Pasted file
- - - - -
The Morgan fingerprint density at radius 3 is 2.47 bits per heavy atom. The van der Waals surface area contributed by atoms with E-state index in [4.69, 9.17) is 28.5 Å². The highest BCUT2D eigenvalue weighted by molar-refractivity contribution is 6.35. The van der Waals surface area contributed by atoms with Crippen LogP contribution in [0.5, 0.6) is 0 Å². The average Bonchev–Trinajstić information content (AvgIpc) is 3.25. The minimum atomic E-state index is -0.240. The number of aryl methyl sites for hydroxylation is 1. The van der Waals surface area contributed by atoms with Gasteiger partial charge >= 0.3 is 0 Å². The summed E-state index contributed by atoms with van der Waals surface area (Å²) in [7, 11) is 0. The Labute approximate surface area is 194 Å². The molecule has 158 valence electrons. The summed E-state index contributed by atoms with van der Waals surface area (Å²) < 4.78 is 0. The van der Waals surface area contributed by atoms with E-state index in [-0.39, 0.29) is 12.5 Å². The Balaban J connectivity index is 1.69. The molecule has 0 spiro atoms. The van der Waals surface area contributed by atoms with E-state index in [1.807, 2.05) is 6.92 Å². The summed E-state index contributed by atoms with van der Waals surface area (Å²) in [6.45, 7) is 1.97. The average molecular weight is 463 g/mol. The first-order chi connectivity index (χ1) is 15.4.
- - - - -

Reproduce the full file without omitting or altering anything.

The Morgan fingerprint density at radius 3 is 2.47 bits per heavy atom. The van der Waals surface area contributed by atoms with E-state index in [4.69, 9.17) is 28.5 Å². The highest BCUT2D eigenvalue weighted by molar-refractivity contribution is 6.35. The van der Waals surface area contributed by atoms with Crippen LogP contribution in [0.5, 0.6) is 0 Å². The average Bonchev–Trinajstić information content (AvgIpc) is 3.25. The minimum atomic E-state index is -0.240. The number of aryl methyl sites for hydroxylation is 1. The van der Waals surface area contributed by atoms with Gasteiger partial charge >= 0.3 is 0 Å². The summed E-state index contributed by atoms with van der Waals surface area (Å²) in [7, 11) is 0. The Labute approximate surface area is 194 Å². The molecule has 158 valence electrons. The summed E-state index contributed by atoms with van der Waals surface area (Å²) < 4.78 is 0. The van der Waals surface area contributed by atoms with E-state index in [-0.39, 0.29) is 12.5 Å². The Balaban J connectivity index is 1.69. The molecule has 0 spiro atoms. The van der Waals surface area contributed by atoms with E-state index in [1.807, 2.05) is 6.92 Å². The summed E-state index contributed by atoms with van der Waals surface area (Å²) in [6.45, 7) is 1.97. The average molecular weight is 463 g/mol. The first-order chi connectivity index (χ1) is 15.4.